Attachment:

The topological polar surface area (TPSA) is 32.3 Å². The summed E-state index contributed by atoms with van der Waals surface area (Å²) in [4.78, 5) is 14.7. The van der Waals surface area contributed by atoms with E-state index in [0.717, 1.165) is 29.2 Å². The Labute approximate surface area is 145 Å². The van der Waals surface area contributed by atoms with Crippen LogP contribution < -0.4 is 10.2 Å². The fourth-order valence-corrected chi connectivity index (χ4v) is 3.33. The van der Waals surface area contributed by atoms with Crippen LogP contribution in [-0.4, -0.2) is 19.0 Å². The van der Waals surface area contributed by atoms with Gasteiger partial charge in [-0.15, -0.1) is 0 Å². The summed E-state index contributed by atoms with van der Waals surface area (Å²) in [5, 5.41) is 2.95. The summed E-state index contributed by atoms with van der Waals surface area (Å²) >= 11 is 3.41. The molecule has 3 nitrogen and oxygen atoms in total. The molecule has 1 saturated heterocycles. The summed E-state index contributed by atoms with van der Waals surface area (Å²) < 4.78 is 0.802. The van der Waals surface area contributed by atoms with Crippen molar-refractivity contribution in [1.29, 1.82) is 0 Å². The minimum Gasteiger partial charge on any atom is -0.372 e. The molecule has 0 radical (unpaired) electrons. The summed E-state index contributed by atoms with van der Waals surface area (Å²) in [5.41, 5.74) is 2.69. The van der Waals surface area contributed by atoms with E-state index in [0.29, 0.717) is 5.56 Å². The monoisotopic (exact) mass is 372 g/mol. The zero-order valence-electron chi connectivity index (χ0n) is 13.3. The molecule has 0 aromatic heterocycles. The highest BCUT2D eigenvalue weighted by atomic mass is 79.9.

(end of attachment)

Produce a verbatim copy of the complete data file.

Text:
The topological polar surface area (TPSA) is 32.3 Å². The summed E-state index contributed by atoms with van der Waals surface area (Å²) in [4.78, 5) is 14.7. The van der Waals surface area contributed by atoms with E-state index in [0.717, 1.165) is 29.2 Å². The Labute approximate surface area is 145 Å². The van der Waals surface area contributed by atoms with Crippen LogP contribution < -0.4 is 10.2 Å². The fourth-order valence-corrected chi connectivity index (χ4v) is 3.33. The van der Waals surface area contributed by atoms with Crippen LogP contribution in [-0.4, -0.2) is 19.0 Å². The van der Waals surface area contributed by atoms with Gasteiger partial charge in [-0.15, -0.1) is 0 Å². The summed E-state index contributed by atoms with van der Waals surface area (Å²) in [5, 5.41) is 2.95. The summed E-state index contributed by atoms with van der Waals surface area (Å²) >= 11 is 3.41. The molecule has 3 nitrogen and oxygen atoms in total. The molecule has 1 saturated heterocycles. The summed E-state index contributed by atoms with van der Waals surface area (Å²) < 4.78 is 0.802. The van der Waals surface area contributed by atoms with Crippen molar-refractivity contribution in [1.29, 1.82) is 0 Å². The minimum Gasteiger partial charge on any atom is -0.372 e. The molecule has 0 radical (unpaired) electrons. The summed E-state index contributed by atoms with van der Waals surface area (Å²) in [5.41, 5.74) is 2.69. The van der Waals surface area contributed by atoms with E-state index in [0.29, 0.717) is 5.56 Å². The monoisotopic (exact) mass is 372 g/mol. The zero-order valence-electron chi connectivity index (χ0n) is 13.3. The molecule has 0 aromatic heterocycles. The highest BCUT2D eigenvalue weighted by atomic mass is 79.9.